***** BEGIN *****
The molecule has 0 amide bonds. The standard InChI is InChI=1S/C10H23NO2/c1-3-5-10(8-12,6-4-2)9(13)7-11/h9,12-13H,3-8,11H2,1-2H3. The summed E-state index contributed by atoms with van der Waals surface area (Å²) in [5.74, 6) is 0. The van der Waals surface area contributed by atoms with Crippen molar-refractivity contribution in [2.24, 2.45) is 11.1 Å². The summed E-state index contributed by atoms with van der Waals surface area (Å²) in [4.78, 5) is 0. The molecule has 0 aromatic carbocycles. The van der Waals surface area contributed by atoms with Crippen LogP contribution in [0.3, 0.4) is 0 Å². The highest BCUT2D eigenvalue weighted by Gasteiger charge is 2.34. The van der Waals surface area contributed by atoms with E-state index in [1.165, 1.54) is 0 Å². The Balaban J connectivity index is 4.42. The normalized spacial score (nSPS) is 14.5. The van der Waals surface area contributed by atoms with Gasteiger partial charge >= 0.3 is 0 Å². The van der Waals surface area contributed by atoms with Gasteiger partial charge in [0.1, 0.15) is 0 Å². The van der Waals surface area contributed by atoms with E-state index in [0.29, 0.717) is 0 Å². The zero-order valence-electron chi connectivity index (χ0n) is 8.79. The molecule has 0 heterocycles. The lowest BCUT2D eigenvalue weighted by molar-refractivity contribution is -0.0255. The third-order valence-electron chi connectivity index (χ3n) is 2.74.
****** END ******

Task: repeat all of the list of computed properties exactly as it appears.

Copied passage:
The molecule has 0 amide bonds. The standard InChI is InChI=1S/C10H23NO2/c1-3-5-10(8-12,6-4-2)9(13)7-11/h9,12-13H,3-8,11H2,1-2H3. The summed E-state index contributed by atoms with van der Waals surface area (Å²) in [5.74, 6) is 0. The van der Waals surface area contributed by atoms with Crippen molar-refractivity contribution in [2.24, 2.45) is 11.1 Å². The summed E-state index contributed by atoms with van der Waals surface area (Å²) in [4.78, 5) is 0. The molecule has 0 aromatic carbocycles. The van der Waals surface area contributed by atoms with Crippen LogP contribution in [0.3, 0.4) is 0 Å². The highest BCUT2D eigenvalue weighted by Gasteiger charge is 2.34. The van der Waals surface area contributed by atoms with E-state index in [1.165, 1.54) is 0 Å². The Balaban J connectivity index is 4.42. The normalized spacial score (nSPS) is 14.5. The van der Waals surface area contributed by atoms with Gasteiger partial charge >= 0.3 is 0 Å². The van der Waals surface area contributed by atoms with Gasteiger partial charge in [0.1, 0.15) is 0 Å². The van der Waals surface area contributed by atoms with E-state index in [0.29, 0.717) is 0 Å². The zero-order valence-electron chi connectivity index (χ0n) is 8.79. The molecule has 0 heterocycles. The lowest BCUT2D eigenvalue weighted by molar-refractivity contribution is -0.0255. The third-order valence-electron chi connectivity index (χ3n) is 2.74.